Minutes later, as she popped up from the sunroof to wave, she was murdered.
“She’s all around me, I live with her,” Zardari said. “I haven’t touched one thing in her bedroom, her manuscript [of her last book] is lying on her side and I sleep on my side.”
Gesturing at her last photograph, he said: “I think she’s looking at us now and saying, ‘Now tell me, Asif, do you think it’s easy?’” On the wall of the dining room is a framed copy of her handwritten will naming him as her successor. It is dated October 16, just two days before she returned to Pakistan after 8½ years in exile.
It left Zardari as kingmaker but, although the PPP emerged as the largest party, its lack of a majority forced it into a coalition with Bhutto’s long-time rival Nawaz Sharif, leader of the Muslim League.
Sharif’s price for his support was the removal of Musharraf, who ousted him as prime minister in his 1999 coup. He also wanted restoration of the judges who were sacked when Musharraf declared a state of emergency last November.
Last Tuesday Sharif told Zardari that he would withdraw his support for the coalition unless the president was removed. The following night the impeachment plan was announced at a joint press conference. It follows criticism by the United States during the government’s trip to Washington 10 days ago for failing to rein in the intelligence services still supporting the Taliban.
“To say we’re responsible for the country, yes we are, but first get your role model out of the way, remove your most allied of allies,” said Zardari. “They’ve had Musharraf there 10 years, instead of bringing these issues up with him they are trying to bring them up with us today.”
In the meantime the impending impeachment battle has plunged Pakistan into further instability. Zardari said he had been left with no option after Musharraf refused to accept an honourable exit.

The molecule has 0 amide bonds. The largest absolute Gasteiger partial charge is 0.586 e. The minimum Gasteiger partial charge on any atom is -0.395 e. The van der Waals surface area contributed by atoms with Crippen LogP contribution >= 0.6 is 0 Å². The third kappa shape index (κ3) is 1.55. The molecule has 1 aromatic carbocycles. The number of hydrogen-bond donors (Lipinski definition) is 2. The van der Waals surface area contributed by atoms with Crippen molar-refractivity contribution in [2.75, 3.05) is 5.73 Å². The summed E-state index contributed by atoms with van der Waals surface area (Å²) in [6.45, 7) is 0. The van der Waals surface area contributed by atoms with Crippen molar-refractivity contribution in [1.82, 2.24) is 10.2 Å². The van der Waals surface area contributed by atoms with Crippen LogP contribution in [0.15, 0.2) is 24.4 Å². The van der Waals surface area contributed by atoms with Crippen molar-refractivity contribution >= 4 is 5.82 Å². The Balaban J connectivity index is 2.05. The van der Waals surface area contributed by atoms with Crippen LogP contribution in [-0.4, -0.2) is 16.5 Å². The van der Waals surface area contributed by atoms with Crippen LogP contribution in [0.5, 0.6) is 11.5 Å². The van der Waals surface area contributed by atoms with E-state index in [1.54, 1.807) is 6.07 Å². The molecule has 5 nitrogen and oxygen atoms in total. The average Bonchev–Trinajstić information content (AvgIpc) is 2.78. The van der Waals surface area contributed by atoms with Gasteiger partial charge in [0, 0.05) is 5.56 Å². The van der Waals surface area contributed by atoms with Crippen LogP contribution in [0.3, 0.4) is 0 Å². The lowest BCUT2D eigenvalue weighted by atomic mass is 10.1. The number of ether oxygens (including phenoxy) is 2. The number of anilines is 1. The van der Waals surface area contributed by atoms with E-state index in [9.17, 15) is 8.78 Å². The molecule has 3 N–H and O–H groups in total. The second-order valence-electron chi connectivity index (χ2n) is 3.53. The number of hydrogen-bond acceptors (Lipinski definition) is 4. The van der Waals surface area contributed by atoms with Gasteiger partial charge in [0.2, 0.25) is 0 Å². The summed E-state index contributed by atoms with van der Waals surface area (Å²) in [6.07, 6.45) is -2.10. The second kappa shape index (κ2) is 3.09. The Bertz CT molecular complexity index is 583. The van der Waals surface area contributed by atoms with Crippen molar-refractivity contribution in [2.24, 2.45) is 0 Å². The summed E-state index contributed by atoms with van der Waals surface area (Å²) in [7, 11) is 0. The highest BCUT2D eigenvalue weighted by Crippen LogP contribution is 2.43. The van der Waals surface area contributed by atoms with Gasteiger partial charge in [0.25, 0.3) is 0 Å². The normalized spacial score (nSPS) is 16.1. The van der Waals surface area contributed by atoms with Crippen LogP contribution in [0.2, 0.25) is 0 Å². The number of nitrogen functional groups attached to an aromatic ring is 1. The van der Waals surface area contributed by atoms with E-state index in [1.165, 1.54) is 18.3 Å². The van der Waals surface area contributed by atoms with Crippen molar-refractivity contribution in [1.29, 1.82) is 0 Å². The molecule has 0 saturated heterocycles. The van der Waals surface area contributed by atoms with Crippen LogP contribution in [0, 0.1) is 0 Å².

“The offer was on the table that you walk and you don’t get prosecuted, but I’ve had no returns so have had no choice but to go along with my partner’s more aggressive stance,” he said.
Musharraf has made it clear that he will fight any such effort. “I’m not afraid; I’ve not learnt fear,” he said in a speech. It is still unclear whether Zardari and Sharif can muster the two-thirds of both houses needed to unseat him. In the meantime, Musharraf still has the power to dissolve parliament.
Zardari warned against such a move, saying: “If he does it, it will be his last verdict against the people, the people’s mandate and against Pakistan.”
THE widower of Benazir Bhutto and their three children are preserving her bedroom in their Dubai home as a shrine and have pledged to give blood in her memory at every birthday and anniversary of her death.
“Our bedroom in Dubai has been locked and I sleep in the next room because the children and I don’t want to lose her scent in the room,” said Asif Ali Zardari.
Zardari wants to turn the house in Karachi he gave her as a wedding present into a museum in her memory. Bhutto left it in her will to their son Bilawal, so father and son are in negotiations.